With the recent spell of bad weather, which could well be the first of many as we tread steadily on into the deepest darkest depths of winter, I thought it would be a good time to share my tips as to how I run my freezer. Not just because it’s almost as cold out there as it is in the freezer drawer, but because it’s a really good time to make sure you have lots of good food in stock which could potentially make you a meal if you can’t make it out to the shops (or in case the shops run out again!).
It’s important to me to have a good-sized freezer because I cook a lot, pretty much every day in life. And to cook economically in a household of one, batch cooking is essential. And unless you want to be eating the same stew all week, you have to learn to freeze your leftovers. It’s genius really. Not only do you prevent waste, but you give yourself “ready meals” for those days when you don’t have the time or inclination to throw something together from scratch, but when you still feel you need something balanced, nutritious and homemade.
In case you’re interested, I thought I’d share some of the things I have in my freezer most of the time which help me to keep things ticking over.
Because this is my shallowest drawer, as well as the easiest to access, it’s where I like to make and keep ice. It’s not totally essential at this time of year, but it’s good to have. Because I have a frost-free freezer, however, the ice in the trays is constantly being eroded, so I like to make it then decant it into a big freezer bag to try to keep it intact.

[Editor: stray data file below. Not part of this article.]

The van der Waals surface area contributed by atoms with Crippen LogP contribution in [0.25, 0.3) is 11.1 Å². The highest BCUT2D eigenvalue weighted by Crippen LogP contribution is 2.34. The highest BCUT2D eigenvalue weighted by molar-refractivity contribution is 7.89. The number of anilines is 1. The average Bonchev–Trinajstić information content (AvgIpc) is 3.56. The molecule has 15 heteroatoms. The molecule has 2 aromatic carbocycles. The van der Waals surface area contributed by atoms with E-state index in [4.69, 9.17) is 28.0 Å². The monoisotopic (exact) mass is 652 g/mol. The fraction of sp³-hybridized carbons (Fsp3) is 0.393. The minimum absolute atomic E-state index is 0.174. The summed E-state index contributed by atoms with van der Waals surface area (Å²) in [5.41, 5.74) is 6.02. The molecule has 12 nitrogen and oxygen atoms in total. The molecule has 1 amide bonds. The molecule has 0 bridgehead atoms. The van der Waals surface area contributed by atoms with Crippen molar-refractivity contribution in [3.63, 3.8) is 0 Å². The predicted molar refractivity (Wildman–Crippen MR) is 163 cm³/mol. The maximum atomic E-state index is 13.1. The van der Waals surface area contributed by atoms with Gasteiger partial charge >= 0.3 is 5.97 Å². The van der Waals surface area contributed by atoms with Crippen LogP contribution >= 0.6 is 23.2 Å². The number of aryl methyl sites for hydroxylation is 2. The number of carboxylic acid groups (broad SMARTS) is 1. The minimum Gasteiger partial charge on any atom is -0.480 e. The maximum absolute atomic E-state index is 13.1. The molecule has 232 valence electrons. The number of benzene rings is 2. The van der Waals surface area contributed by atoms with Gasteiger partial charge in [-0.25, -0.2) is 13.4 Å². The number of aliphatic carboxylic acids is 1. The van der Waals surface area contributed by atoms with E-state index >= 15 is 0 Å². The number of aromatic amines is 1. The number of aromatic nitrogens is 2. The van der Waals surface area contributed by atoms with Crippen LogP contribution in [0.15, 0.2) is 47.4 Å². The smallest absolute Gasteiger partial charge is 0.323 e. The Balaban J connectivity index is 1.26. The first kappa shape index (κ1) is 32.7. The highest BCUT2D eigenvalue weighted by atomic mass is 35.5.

Ice cube trays are also really useful for preserving all sort of things, such as fresh herbs, and I used one to freeze some homemade chicken stock into little portions which can be added to sauces to lift their flavour a little. Pictured here I also have a couple of frozen homemade tortilla wraps, as well as three homemade vegetable samosas, which are too delicate to risk being thrown about when I’m rummaging around in the major drawers.
The top drawer is also home to my ice cream collection. I have an open tub of Ben & Jerry’s Frozen Yoghurt hanging around from when I first tried to lose weight (which I may have given up on as a result of how bad this was) and I’m keeping it around for emergencies.
This is where things get serious. We’re in the belly of the beast here where there’s most space, but it can get to be a bit of a mystery what’s in here!
First, we have the vegetables. You have to be careful with some vegetables if you decide to freeze them from fresh; carrots, for example, are prone to losing structural integrity when frozen in a domestic freezer (frozen food producers have industrial rapid-freeze units to combat this problem) but others work really well.
Leftover green beans are great to freeze to avoid them going bad, and are so quick to defrost and cook (cook from frozen) but I always forget to top and tail them before I put them in the freezer!). Peppers work really well as well if you have a glut (my dad grows them in his greenhouse) – just slice them, bag them and put them in the freezer and you can then use them in stir fries or fajitas when you forget to buy fresh.
I always have frozen peas in my freezer as they are so quick to provide a nutritious and tasty portion of veg, as well as being great to bulk out a pasta sauce or rice dish. Although I haven’t yet needed to use them to soothe someone who has been punched in the face!